By Gregory Tonarelli, intern at Buffalo First!
This Thursday, July 12th, the Partnership for the Public Good, Buffalo First!, the John R. Oishei Foundation and Community Foundation for Greater Buffalo welcome Catherine Tumber, author of Small, Gritty, and Green: The Promises of America’s Smaller Industrial Cities in a Low Carbon World as the first in a series of lectures focused on local assets and exploring the full potential of our hometown in the economy of tomorrow. While combining leading national experts with local business and civic leaders, these public forums are designed to complement ongoing community planning efforts in the region, by bringing best practices and fresh ideas to grow our local economy. Tumber will speak at 7:00 p.m. on Thursday, July 12, 2012 at the Burchfield Penney Art Center, 1300 Elmwood Avenue. The event is free and open to the public.
The introduction of visionary ideas and practical innovation shapes economic development domestically as well as on the international stage. Local business owners, community leaders, citizens, and environmentally conscious individuals concerned with supporting the sustainable, equitable, and fair growth of Buffalo would take great interest in attending this event. This lecture series, entitled “Get the Rust Out: Shining Examples for a New Economy”, will spotlight opportunities for initiatives designed to reform the regional economy in a natural way from the bottom up.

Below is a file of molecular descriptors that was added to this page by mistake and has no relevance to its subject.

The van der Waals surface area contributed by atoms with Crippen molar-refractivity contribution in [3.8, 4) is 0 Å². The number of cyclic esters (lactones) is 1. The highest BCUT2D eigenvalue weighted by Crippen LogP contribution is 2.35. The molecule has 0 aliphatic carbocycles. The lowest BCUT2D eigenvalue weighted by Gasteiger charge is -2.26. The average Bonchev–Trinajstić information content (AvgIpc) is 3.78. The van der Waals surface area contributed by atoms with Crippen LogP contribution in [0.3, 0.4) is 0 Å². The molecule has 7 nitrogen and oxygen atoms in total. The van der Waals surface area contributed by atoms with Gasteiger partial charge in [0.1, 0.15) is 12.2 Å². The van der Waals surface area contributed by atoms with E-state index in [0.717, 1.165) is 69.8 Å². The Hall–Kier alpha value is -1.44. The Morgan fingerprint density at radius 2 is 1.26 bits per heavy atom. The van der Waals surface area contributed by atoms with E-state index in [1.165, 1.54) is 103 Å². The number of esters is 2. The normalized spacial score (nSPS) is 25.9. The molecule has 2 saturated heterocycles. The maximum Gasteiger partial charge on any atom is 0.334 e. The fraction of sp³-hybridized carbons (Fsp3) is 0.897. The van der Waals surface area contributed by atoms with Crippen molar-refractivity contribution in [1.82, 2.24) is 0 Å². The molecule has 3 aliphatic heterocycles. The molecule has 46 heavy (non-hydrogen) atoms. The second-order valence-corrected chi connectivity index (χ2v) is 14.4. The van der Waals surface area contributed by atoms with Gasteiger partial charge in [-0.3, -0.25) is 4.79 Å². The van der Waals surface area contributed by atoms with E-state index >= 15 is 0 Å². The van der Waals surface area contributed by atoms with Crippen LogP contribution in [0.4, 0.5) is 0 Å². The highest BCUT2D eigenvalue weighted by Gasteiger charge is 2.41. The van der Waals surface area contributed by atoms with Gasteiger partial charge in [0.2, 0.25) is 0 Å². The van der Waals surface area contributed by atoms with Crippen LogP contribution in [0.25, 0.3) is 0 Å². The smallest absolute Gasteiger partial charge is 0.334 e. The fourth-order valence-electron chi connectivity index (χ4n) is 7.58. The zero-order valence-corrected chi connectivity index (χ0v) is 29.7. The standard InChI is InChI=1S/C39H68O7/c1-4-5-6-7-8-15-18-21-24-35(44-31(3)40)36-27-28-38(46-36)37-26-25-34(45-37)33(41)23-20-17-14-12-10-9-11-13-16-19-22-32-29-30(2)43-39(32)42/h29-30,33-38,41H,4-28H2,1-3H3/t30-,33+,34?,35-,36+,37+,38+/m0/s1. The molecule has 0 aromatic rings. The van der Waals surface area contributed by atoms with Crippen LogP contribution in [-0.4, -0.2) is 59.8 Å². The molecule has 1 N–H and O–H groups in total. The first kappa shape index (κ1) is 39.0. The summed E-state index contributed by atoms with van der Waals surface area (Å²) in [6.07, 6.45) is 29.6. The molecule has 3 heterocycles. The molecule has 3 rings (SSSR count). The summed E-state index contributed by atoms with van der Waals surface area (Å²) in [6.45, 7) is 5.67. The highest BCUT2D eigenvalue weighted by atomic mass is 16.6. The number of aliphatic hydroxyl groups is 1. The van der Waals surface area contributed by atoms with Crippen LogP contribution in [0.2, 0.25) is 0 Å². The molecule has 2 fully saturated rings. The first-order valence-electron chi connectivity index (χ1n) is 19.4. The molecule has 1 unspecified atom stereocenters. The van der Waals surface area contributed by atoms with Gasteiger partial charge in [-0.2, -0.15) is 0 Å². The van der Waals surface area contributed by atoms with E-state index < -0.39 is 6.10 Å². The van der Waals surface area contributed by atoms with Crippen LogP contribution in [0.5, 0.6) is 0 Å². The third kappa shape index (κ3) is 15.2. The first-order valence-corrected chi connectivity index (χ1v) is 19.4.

Catherine Tumber will outline feasible means for small cities to be at the forefront of the new economy and sustainability movements on a national scale. Tumber is an acclaimed journalist and historian and has earned an M.A. and Ph.D. in United States Social and Cultural History from the University of Rochester. With experience as a research affiliate for the Community Innovators Lab at the MIT Department of Urban Studies and Planning as well as an editor at Morehouse College, Tumber has also published numerous papers concerning urban studies and green energy. Her newest work, Small, Gritty, and Green: The Promises of America’s Smaller Industrial Cities in a Low Carbon World, recounts her travels to twenty five small and mid-size cities in the Northeast and Midwest in order to show that smaller cities offer many assets for sustainable living and fair and local economic revitalization in the new economic age. Based on direct observation, the research conducted by Tumber presents a compelling case that these cities can serve as models for ideal green urban living. Cities such as Buffalo are becoming increasingly important places for ingenuity and innovation in the new economy, and now is the time to embrace that potential.
The lecture series will continue through next spring, culminating with the national Business Alliance for Local Living Economies (BALLE) conference, scheduled to take place in Buffalo during June of 2013. Follow the lecture series at www.buffalofirst.org/gettherustout and find more information on Buffalo First! and BALLE at www.buffalofirst.org.